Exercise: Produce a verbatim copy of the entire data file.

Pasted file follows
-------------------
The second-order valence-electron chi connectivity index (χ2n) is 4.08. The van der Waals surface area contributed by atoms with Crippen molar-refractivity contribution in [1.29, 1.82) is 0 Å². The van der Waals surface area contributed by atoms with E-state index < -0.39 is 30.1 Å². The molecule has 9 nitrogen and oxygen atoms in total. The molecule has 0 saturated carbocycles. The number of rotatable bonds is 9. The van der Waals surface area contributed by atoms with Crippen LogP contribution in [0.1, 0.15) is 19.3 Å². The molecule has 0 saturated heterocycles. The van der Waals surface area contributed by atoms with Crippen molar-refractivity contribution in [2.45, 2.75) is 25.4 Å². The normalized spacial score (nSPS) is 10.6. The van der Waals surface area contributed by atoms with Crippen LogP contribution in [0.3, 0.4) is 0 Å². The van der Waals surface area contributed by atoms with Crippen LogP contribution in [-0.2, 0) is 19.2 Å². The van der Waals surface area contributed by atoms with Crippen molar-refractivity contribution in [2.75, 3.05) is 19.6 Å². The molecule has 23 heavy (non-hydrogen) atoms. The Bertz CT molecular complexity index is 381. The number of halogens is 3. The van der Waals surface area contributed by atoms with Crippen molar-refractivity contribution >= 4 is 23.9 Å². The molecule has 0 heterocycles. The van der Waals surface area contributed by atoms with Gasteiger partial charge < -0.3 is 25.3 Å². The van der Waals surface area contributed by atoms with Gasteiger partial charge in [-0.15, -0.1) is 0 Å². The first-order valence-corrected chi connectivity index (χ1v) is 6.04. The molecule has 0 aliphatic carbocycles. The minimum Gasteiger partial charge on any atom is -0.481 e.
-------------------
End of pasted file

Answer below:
The second-order valence-electron chi connectivity index (χ2n) is 4.08. The van der Waals surface area contributed by atoms with Crippen molar-refractivity contribution in [1.29, 1.82) is 0 Å². The van der Waals surface area contributed by atoms with E-state index < -0.39 is 30.1 Å². The molecule has 9 nitrogen and oxygen atoms in total. The molecule has 0 saturated carbocycles. The number of rotatable bonds is 9. The van der Waals surface area contributed by atoms with Crippen LogP contribution in [0.1, 0.15) is 19.3 Å². The molecule has 0 saturated heterocycles. The van der Waals surface area contributed by atoms with Crippen molar-refractivity contribution in [2.45, 2.75) is 25.4 Å². The normalized spacial score (nSPS) is 10.6. The van der Waals surface area contributed by atoms with Crippen LogP contribution in [0.3, 0.4) is 0 Å². The van der Waals surface area contributed by atoms with Crippen LogP contribution in [-0.2, 0) is 19.2 Å². The van der Waals surface area contributed by atoms with Crippen molar-refractivity contribution in [2.75, 3.05) is 19.6 Å². The molecule has 23 heavy (non-hydrogen) atoms. The Bertz CT molecular complexity index is 381. The number of halogens is 3. The van der Waals surface area contributed by atoms with Crippen molar-refractivity contribution >= 4 is 23.9 Å². The molecule has 0 heterocycles. The van der Waals surface area contributed by atoms with Gasteiger partial charge < -0.3 is 25.3 Å². The van der Waals surface area contributed by atoms with Gasteiger partial charge in [-0.15, -0.1) is 0 Å². The first-order valence-corrected chi connectivity index (χ1v) is 6.04. The molecule has 0 aliphatic carbocycles. The minimum Gasteiger partial charge on any atom is -0.481 e.